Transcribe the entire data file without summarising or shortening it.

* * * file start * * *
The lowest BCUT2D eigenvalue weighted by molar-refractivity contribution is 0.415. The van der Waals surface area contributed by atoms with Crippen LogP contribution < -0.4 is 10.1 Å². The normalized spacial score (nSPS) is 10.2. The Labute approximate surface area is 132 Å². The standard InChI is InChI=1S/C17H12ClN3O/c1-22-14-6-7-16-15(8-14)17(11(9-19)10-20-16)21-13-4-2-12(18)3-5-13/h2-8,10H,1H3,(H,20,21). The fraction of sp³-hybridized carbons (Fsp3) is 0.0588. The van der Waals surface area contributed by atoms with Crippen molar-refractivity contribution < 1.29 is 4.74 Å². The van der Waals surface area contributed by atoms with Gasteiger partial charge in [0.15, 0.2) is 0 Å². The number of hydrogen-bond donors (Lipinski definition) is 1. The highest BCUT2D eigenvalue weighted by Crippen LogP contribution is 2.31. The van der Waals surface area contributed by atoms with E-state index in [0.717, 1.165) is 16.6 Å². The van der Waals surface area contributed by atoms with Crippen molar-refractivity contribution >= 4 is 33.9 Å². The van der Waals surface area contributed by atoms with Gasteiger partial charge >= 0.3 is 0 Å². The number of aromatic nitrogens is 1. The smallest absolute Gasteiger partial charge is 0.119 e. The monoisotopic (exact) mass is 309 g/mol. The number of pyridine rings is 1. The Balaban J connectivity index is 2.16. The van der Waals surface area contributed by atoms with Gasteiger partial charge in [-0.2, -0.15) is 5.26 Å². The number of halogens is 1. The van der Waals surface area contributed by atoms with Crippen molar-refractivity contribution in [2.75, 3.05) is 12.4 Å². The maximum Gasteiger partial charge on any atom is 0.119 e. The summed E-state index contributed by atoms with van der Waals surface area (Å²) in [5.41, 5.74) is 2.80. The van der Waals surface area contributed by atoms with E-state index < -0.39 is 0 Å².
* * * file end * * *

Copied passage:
The lowest BCUT2D eigenvalue weighted by molar-refractivity contribution is 0.415. The van der Waals surface area contributed by atoms with Crippen LogP contribution < -0.4 is 10.1 Å². The normalized spacial score (nSPS) is 10.2. The Labute approximate surface area is 132 Å². The standard InChI is InChI=1S/C17H12ClN3O/c1-22-14-6-7-16-15(8-14)17(11(9-19)10-20-16)21-13-4-2-12(18)3-5-13/h2-8,10H,1H3,(H,20,21). The fraction of sp³-hybridized carbons (Fsp3) is 0.0588. The van der Waals surface area contributed by atoms with Crippen molar-refractivity contribution < 1.29 is 4.74 Å². The van der Waals surface area contributed by atoms with Gasteiger partial charge in [0.15, 0.2) is 0 Å². The number of hydrogen-bond donors (Lipinski definition) is 1. The highest BCUT2D eigenvalue weighted by Crippen LogP contribution is 2.31. The van der Waals surface area contributed by atoms with E-state index in [0.717, 1.165) is 16.6 Å². The van der Waals surface area contributed by atoms with Crippen molar-refractivity contribution >= 4 is 33.9 Å². The van der Waals surface area contributed by atoms with Gasteiger partial charge >= 0.3 is 0 Å². The number of aromatic nitrogens is 1. The smallest absolute Gasteiger partial charge is 0.119 e. The monoisotopic (exact) mass is 309 g/mol. The number of pyridine rings is 1. The Balaban J connectivity index is 2.16. The van der Waals surface area contributed by atoms with Gasteiger partial charge in [-0.2, -0.15) is 5.26 Å². The number of halogens is 1. The van der Waals surface area contributed by atoms with Crippen molar-refractivity contribution in [2.75, 3.05) is 12.4 Å². The maximum Gasteiger partial charge on any atom is 0.119 e. The summed E-state index contributed by atoms with van der Waals surface area (Å²) in [5.41, 5.74) is 2.80. The van der Waals surface area contributed by atoms with E-state index < -0.39 is 0 Å².